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The breast and brightest: your guide to great cosplay

Once again, there was a ton of amazing cosplay at this year’s Comic-Con in San Diego. From kiddie superheroes, to frightening zombies, to favorite video game characters, to lesser known heroes and villains, to pop icons, like Princess Belle and Doctor Who, there was a lot to choose from if you wanted to get an eyeful of impressive costuming.

But I want to take a moment to tell you what matters more than great pageantry. That’s right — boobs!

The fans over at IGN voted on their favorite cosplay from the 2013 Comic-Con, and despite the diversity at the convention, the trend of the votes was abundantly clear: IGN likes ladies with assets.

So, in the event you want to be a successful cosplayer next year, or at any time of year, here’s a handy guide that’s sure to win you fans:

Step 1: Be conventionally attractive.

Common knowledge states that even if your average looks help you to resemble the character you’re trying to portray, the best cosplay is by people who are most attractive by our society’s current standards, even if that means you look nothing like said character.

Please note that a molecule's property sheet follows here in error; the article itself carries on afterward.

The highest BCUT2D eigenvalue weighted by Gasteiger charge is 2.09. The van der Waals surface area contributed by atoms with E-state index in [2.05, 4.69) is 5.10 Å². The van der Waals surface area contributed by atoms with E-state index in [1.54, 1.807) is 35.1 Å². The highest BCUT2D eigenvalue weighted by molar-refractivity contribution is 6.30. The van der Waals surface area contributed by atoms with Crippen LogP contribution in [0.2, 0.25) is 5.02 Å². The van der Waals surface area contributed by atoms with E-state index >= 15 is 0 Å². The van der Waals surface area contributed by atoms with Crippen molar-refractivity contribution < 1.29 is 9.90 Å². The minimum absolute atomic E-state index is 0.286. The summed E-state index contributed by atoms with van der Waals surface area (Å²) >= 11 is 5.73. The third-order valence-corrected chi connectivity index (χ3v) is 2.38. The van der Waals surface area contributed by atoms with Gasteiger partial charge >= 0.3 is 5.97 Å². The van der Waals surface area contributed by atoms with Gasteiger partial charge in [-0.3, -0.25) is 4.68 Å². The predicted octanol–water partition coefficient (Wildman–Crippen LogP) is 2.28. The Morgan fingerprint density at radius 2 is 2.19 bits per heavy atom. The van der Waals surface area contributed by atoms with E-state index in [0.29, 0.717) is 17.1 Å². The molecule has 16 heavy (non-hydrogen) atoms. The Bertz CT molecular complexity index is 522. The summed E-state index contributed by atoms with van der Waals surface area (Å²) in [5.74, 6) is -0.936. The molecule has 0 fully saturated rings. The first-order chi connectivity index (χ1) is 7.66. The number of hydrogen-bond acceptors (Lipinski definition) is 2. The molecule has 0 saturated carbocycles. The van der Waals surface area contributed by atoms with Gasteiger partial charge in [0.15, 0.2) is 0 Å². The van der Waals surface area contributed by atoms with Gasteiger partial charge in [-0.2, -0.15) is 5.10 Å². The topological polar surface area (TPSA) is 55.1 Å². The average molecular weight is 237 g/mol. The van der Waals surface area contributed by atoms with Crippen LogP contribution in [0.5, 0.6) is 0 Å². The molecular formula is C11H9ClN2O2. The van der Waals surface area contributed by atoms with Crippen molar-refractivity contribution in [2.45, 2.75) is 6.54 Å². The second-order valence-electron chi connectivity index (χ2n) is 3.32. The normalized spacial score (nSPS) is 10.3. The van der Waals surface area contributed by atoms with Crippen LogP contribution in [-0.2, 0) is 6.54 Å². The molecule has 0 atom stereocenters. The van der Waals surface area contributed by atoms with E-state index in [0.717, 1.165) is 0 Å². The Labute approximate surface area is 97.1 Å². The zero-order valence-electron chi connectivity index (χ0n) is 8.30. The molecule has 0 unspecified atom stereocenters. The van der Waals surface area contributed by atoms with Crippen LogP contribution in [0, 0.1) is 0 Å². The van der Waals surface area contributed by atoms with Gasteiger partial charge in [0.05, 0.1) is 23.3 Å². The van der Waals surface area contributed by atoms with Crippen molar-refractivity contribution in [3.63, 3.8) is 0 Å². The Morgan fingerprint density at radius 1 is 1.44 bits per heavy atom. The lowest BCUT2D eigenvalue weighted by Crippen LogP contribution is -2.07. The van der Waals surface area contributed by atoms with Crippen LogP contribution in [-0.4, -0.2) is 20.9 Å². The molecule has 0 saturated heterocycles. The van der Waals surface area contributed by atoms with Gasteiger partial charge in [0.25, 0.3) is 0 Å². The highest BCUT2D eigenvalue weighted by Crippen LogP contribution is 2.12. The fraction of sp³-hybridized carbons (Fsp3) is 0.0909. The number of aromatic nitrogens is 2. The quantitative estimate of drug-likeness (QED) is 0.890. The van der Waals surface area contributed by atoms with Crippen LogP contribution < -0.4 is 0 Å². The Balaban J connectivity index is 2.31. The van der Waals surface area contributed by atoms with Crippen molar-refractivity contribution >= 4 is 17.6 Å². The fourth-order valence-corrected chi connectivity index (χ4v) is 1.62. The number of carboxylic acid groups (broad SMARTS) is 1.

Step 2: Choose a revealing costume.

Authenticity? Pish tosh! We’re not looking at the costume part, anyway. We’re looking at the anti-costume, the flesh that peeks out between! Give us Pikachu — but cut some slits in that mess. There you go.

Step 3: Have a breast augmentation. ‘Nuff said.

Okay, let’s get serious. No one’s scoffing at anyone’s right to do as they please with their body.

In fact, the cosplay girls in tight, revealing costumes look good — and they seem confident. More power to them.

What I’m scoffing at is IGN (as well as Rotten Tomatoes and Reddit), who pretend they’re supporting comic books and fantasy. Please.

With the disproportionate number of photos showing mostly naked women, as opposed to perfect depictions of Thor and Spiderman (though, Google those cosplays and you’ll get plenty of scantily clad women, too), you’re supporting sex, sex, sex.

This is not inherently bad, is it? Certainly not. But, as many have complained about Comic-Con in recent years — what happened to the focus on comics?

And, what’s more, let’s support all cosplay. Men, women, young, old, attractive, homely, and everything in between.

What matters is a killer costume. Not a killer rack. Well… unless you’re going as Amazonian Wonder Woman.

For a more equitable distribution of cosplay, check out this Huffington Post article.

Stephanie R. Lawson is a graduate of the Family and Consumer Sciences program at CSU Sacramento. She is interested in promoting healthy lifestyles and self-image to all people. She is passionate about all things literary, linguistic, and gastronomic.

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